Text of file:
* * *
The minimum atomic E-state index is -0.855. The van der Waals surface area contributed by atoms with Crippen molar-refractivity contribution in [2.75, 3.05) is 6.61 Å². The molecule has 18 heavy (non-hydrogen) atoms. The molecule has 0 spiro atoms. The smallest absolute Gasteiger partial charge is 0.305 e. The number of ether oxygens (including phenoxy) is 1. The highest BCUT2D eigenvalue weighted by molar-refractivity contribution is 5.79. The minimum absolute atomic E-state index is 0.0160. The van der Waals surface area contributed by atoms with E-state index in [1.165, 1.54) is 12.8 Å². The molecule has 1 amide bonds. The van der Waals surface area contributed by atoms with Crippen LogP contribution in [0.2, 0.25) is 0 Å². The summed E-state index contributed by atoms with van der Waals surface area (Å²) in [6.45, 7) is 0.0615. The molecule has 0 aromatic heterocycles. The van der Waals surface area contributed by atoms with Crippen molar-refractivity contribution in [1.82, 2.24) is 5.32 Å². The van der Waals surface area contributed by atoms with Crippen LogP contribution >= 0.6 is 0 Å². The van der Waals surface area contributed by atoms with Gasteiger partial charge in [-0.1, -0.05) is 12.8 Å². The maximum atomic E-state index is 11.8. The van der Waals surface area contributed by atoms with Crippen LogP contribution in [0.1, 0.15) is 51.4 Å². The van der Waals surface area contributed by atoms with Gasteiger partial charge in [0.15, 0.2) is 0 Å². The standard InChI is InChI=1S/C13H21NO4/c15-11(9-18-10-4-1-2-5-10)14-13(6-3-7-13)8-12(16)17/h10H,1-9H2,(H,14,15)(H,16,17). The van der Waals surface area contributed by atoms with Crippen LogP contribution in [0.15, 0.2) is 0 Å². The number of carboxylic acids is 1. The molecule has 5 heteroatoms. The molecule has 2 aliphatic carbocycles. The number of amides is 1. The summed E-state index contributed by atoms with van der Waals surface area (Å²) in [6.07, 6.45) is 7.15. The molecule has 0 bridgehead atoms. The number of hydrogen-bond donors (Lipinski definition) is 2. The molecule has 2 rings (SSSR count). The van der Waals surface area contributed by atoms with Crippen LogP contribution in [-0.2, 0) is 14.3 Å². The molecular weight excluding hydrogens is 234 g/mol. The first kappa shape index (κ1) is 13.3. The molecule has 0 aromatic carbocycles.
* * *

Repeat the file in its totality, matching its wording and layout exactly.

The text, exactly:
The minimum atomic E-state index is -0.855. The van der Waals surface area contributed by atoms with Crippen molar-refractivity contribution in [2.75, 3.05) is 6.61 Å². The molecule has 18 heavy (non-hydrogen) atoms. The molecule has 0 spiro atoms. The smallest absolute Gasteiger partial charge is 0.305 e. The number of ether oxygens (including phenoxy) is 1. The highest BCUT2D eigenvalue weighted by molar-refractivity contribution is 5.79. The minimum absolute atomic E-state index is 0.0160. The van der Waals surface area contributed by atoms with E-state index in [1.165, 1.54) is 12.8 Å². The molecule has 1 amide bonds. The van der Waals surface area contributed by atoms with Crippen LogP contribution in [0.2, 0.25) is 0 Å². The summed E-state index contributed by atoms with van der Waals surface area (Å²) in [6.45, 7) is 0.0615. The molecule has 0 aromatic heterocycles. The van der Waals surface area contributed by atoms with Crippen molar-refractivity contribution in [1.82, 2.24) is 5.32 Å². The van der Waals surface area contributed by atoms with Crippen LogP contribution >= 0.6 is 0 Å². The van der Waals surface area contributed by atoms with Gasteiger partial charge in [-0.1, -0.05) is 12.8 Å². The maximum atomic E-state index is 11.8. The van der Waals surface area contributed by atoms with Crippen LogP contribution in [0.1, 0.15) is 51.4 Å². The van der Waals surface area contributed by atoms with Gasteiger partial charge in [0.15, 0.2) is 0 Å². The standard InChI is InChI=1S/C13H21NO4/c15-11(9-18-10-4-1-2-5-10)14-13(6-3-7-13)8-12(16)17/h10H,1-9H2,(H,14,15)(H,16,17). The van der Waals surface area contributed by atoms with Crippen LogP contribution in [0.15, 0.2) is 0 Å². The number of carboxylic acids is 1. The molecule has 5 heteroatoms. The molecule has 2 aliphatic carbocycles. The number of amides is 1. The summed E-state index contributed by atoms with van der Waals surface area (Å²) in [6.07, 6.45) is 7.15. The molecule has 0 bridgehead atoms. The number of hydrogen-bond donors (Lipinski definition) is 2. The molecule has 2 rings (SSSR count). The van der Waals surface area contributed by atoms with Crippen LogP contribution in [-0.2, 0) is 14.3 Å². The molecular weight excluding hydrogens is 234 g/mol. The first kappa shape index (κ1) is 13.3. The molecule has 0 aromatic carbocycles.